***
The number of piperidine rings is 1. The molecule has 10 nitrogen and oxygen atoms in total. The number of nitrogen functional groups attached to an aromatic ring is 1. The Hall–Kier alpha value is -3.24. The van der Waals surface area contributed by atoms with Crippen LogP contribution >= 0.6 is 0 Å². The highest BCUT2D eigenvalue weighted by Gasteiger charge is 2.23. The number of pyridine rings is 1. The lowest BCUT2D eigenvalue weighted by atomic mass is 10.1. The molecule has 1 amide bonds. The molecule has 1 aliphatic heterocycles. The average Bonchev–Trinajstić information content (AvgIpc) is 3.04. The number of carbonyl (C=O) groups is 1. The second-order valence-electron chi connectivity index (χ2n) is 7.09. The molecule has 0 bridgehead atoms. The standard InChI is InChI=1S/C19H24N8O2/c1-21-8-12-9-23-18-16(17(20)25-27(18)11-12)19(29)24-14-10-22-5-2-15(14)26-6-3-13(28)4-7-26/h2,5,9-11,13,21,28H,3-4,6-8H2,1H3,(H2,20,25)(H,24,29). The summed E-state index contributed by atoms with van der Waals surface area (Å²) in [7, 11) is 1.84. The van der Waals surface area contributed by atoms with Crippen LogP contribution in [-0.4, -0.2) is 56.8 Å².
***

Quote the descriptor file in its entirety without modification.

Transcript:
The number of piperidine rings is 1. The molecule has 10 nitrogen and oxygen atoms in total. The number of nitrogen functional groups attached to an aromatic ring is 1. The Hall–Kier alpha value is -3.24. The van der Waals surface area contributed by atoms with Crippen LogP contribution >= 0.6 is 0 Å². The highest BCUT2D eigenvalue weighted by Gasteiger charge is 2.23. The number of pyridine rings is 1. The lowest BCUT2D eigenvalue weighted by atomic mass is 10.1. The molecule has 1 amide bonds. The molecule has 1 aliphatic heterocycles. The average Bonchev–Trinajstić information content (AvgIpc) is 3.04. The number of carbonyl (C=O) groups is 1. The second-order valence-electron chi connectivity index (χ2n) is 7.09. The molecule has 0 bridgehead atoms. The standard InChI is InChI=1S/C19H24N8O2/c1-21-8-12-9-23-18-16(17(20)25-27(18)11-12)19(29)24-14-10-22-5-2-15(14)26-6-3-13(28)4-7-26/h2,5,9-11,13,21,28H,3-4,6-8H2,1H3,(H2,20,25)(H,24,29). The summed E-state index contributed by atoms with van der Waals surface area (Å²) in [7, 11) is 1.84. The van der Waals surface area contributed by atoms with Crippen LogP contribution in [-0.4, -0.2) is 56.8 Å².